This week we’re celebrating our fellow deb Stephanie’s release of THEY COULD HAVE NAME HER ANYTHING!
A heartfelt, warm, and occasionally disturbing literary novel about family, racism, and dreams – those both fragile and terrifying. This is the story of a teenager caught between two worlds – her close-knit family in Queens and her private school full of rich white girls swimming in privilege they can’t even see. As one of the only Latina students, Maria struggles to fit in amongst her peers. But back home, her dreams of college and her deepening depression fracture her ties with her community and family. Navigating the competing desires of her parents and her peers, Maria must forge a path of her own and figure out what it is she really wants – and what she’s willing to give for that.
I loved the character of Maria – complex and real and full of wants and needs of her own, conflicting even amongst themselves. Stephanie created a very real person out of hopes and mistakes and dreams that I still heard in my head for days after. Maria goes after what she wants with all the drive and focus of a teen unsure of themself, but hoping, still, that no one will notice. She makes terrible decisions, like any teenager, like any of us. But even when I wanted to turn away or peek through my fingers, Maria’s strong sense of self kept her relatable and appealing.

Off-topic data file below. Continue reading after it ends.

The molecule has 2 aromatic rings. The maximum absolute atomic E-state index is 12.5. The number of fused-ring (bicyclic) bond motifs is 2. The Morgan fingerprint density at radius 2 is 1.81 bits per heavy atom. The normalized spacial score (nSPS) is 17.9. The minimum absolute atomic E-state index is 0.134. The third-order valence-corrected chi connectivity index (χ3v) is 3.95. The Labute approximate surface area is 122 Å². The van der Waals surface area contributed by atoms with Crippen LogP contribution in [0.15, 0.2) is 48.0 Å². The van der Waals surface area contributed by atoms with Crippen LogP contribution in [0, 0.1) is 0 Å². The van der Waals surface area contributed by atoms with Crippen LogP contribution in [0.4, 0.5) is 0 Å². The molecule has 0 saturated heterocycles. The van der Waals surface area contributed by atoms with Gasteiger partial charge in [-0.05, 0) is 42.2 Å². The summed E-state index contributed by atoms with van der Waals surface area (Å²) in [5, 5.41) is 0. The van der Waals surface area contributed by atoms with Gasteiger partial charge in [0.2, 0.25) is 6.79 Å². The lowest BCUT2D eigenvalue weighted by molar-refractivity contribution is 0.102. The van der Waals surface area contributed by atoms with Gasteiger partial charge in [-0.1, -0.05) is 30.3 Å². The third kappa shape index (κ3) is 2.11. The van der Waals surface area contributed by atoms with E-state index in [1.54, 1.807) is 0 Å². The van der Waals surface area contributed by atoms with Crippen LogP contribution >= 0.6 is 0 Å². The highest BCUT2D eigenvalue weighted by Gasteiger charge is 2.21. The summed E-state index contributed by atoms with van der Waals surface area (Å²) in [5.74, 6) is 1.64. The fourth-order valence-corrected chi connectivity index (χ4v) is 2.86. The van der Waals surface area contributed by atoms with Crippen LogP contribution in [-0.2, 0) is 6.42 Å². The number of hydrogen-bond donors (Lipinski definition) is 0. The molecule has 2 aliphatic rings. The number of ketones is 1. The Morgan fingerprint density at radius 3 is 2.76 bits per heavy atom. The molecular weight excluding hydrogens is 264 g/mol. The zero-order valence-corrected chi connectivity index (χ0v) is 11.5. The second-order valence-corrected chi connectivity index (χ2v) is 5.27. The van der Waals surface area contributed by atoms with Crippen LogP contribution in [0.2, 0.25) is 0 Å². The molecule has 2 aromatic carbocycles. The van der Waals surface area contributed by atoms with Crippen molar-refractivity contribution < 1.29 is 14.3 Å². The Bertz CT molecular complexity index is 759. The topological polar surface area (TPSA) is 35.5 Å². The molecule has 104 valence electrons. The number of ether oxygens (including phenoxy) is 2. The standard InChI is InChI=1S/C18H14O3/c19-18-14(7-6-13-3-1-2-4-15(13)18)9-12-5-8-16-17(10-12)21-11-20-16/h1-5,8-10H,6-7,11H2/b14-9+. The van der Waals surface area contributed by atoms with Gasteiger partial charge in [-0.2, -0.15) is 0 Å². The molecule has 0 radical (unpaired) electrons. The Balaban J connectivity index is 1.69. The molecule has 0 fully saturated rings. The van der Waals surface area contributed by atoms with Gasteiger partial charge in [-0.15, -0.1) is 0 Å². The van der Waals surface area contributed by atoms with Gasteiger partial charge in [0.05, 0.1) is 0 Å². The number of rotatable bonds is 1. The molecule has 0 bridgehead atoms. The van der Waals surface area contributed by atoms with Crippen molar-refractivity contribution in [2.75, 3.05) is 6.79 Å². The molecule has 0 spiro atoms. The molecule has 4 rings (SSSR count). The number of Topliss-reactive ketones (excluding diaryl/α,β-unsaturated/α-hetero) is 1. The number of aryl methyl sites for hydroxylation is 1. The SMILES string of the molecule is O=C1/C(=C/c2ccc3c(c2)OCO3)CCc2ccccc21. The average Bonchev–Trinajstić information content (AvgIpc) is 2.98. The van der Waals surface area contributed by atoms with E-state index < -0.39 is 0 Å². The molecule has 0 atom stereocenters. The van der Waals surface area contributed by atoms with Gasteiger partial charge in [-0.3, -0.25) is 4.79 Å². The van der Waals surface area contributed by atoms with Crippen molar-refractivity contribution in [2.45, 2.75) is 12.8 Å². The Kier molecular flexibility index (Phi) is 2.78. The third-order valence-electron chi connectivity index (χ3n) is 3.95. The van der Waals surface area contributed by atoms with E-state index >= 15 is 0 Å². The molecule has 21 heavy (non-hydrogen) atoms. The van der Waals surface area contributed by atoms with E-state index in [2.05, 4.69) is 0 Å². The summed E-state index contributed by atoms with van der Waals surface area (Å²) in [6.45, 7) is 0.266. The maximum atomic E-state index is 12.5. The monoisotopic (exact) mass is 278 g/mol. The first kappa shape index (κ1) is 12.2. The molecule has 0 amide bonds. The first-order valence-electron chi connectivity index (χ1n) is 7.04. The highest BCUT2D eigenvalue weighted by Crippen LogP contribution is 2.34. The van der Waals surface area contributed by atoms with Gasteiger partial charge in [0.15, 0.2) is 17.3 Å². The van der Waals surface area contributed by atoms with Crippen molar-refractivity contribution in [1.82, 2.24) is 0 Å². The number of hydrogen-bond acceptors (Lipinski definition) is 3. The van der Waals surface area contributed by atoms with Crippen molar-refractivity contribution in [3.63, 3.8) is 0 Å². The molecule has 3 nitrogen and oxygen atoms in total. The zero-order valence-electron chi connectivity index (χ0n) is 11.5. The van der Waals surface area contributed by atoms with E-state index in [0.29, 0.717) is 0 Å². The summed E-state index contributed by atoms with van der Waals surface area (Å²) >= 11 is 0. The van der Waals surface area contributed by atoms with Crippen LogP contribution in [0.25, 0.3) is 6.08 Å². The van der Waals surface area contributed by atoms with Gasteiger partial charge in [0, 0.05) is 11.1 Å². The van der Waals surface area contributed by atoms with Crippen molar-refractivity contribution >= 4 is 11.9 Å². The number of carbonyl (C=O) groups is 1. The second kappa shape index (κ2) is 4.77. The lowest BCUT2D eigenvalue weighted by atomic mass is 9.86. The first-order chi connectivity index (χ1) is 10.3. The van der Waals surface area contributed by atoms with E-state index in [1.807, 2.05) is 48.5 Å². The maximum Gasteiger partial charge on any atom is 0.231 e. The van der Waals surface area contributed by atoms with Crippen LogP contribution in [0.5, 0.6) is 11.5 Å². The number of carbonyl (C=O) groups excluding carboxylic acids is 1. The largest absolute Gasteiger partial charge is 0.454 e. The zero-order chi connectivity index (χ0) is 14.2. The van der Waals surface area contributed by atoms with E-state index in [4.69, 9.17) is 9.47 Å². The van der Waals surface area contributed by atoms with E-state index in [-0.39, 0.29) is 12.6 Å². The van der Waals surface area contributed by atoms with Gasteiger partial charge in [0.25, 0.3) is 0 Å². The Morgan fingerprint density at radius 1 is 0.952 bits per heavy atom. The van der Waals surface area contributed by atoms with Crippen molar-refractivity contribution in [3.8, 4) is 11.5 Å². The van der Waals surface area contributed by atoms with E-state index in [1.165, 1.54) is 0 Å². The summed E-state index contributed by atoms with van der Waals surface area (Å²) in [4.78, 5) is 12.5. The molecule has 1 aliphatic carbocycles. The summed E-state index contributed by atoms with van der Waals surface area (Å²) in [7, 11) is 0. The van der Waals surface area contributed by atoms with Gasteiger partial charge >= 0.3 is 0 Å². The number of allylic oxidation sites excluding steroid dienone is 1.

The other characters were equally fully fleshed out, to the point where I actually felt pity for the more reprehensible of them. Even those characters who seemed to have it all, clearly didn’t, and were broken in their own messy, if less obvious ways. That doesn’t excuse their behaviors, but proves that the glitz and the glam that can so dazzle us is often only just that – a dazzle and nothing more.
And that explosive ending – everything you knew must be coming, but never could have expected to happen like that. Yet it works and it leaves you satisfied, if somewhat uneasy.
They Could Have Named Her Anything is a brilliant debut, one that tells both an excellent, well-paced story and opens the door onto conversations about race and family, privilege and feminism.